In the first section, two essays deal with conflicts about national identity within one denomination. Jorge Luengo clarifies the significance of religion as a battlefield for the national identity between the Spanish and the Catalan nationalists at the end of the ninetieth century. Their struggle was primarily a conflict about the use of language, in services or religious education, as well as the use of national symbols for religious events. Both parties used Catholicism to legitimize their goals and claimed religious authority for their aims. The author also explains the ambivalent role of the church in this conflict.

Likewise, Mihai-D. Grigore deals with an internal confessional dispute. The author examines the ongoing conflict over power and influence between the Romanian Orthodox Church and the Russian Orthodox Church on the territory of Moldovia. Although they give the impression of unity within the Orthodox Commonwealth in their outward presentation, both church hierarchies claim ecclesiastical jurisdiction over the Moldovan Church. Both frame their argument with references to national identity. This essay also illustrates how church policy is used as an instrument to increase political influence in Moldovia.

In contrast, in his inspiring essay, John Wolffe deals with a conflict about the Christian character of national self-understanding und representation. He analyses debates about the design and messages of British cemeteries of the First World War regarding the compromise between national identity and Christianity which was difficult to accomplish. The national memorialising was filled with religious meaning. For instance, the War Graves Commission decided to choose the “cross of sacrifice”, a Christian symbol of national identity which dominated the cemeteries. For the design of the headstones, however, the commission planned to remember the sacrifice for the nation with standard rectangular headstones instead of cross-shaped stones. This caused a public controversy. As a result, relatives had the option to express their religious profession in the inscriptions. Thus, the commission was able to achieve a compromise which was sensitive to all bereaved families, irrespective of their religion.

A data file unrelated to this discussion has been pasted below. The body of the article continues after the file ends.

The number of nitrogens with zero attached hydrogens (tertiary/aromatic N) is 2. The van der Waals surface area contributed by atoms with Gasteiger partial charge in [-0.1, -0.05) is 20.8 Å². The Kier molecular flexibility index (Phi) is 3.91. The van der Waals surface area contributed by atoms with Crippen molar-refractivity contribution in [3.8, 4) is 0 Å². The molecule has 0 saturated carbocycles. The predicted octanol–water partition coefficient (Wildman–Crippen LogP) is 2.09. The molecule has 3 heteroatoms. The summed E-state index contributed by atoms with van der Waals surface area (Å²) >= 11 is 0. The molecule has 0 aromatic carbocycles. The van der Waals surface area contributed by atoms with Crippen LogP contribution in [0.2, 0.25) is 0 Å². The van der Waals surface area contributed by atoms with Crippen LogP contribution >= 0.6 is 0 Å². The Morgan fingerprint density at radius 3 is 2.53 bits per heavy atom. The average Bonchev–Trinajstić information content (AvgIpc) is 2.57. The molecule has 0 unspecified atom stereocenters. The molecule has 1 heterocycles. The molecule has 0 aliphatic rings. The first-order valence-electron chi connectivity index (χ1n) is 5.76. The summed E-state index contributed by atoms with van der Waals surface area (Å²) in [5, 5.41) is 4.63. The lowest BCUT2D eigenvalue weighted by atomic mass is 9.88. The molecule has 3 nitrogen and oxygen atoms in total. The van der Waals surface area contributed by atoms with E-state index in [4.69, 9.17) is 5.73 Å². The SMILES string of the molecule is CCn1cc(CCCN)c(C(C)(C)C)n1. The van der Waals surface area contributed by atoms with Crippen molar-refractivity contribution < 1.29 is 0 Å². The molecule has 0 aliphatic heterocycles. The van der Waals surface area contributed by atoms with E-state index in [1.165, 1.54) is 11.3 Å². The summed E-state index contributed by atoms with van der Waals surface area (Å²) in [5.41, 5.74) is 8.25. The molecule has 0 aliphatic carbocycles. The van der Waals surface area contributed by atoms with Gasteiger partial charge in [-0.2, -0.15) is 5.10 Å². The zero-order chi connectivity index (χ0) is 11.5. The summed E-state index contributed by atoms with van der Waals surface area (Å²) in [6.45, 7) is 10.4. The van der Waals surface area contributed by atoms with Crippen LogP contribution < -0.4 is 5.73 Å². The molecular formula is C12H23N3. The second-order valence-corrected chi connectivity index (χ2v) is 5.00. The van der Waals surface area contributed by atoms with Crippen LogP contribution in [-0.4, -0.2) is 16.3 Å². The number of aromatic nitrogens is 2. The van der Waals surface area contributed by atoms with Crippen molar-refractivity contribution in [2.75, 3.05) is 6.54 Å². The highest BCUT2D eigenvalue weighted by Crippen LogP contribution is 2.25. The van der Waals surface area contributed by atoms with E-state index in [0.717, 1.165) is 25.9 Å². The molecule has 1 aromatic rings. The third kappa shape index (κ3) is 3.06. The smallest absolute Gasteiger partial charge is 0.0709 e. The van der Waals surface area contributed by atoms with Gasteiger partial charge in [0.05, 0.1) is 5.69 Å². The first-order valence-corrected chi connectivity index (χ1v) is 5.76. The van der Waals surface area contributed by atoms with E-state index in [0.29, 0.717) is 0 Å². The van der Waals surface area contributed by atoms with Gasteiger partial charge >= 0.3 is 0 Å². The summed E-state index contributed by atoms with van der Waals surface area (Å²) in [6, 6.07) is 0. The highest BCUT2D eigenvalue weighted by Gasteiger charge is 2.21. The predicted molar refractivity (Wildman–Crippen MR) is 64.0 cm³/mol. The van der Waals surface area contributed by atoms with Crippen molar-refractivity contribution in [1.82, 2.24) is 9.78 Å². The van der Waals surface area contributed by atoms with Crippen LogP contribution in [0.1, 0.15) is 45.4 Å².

In the last essay in this section, Gladys Ganiel examines Christian and national identities in the context of the Northern Irish “Troubles”. Based on surveys, she doubts ecumenism was a significant factor in the changing relationship between religion and national identity in Ireland and argues therefore that it cannot be a factor in the peace process. Discussing the question of secularisation, she finds that the meaning of confessional affiliation for the forming of the national identity in the Republic of Ireland rather decreases in succession of the processes of “religious individualisation, de-institutionalisation und liberalisation” (p. 88), whereas in Northern Ireland Protestantism und Catholicism remained important factors of “oppositional” national identities.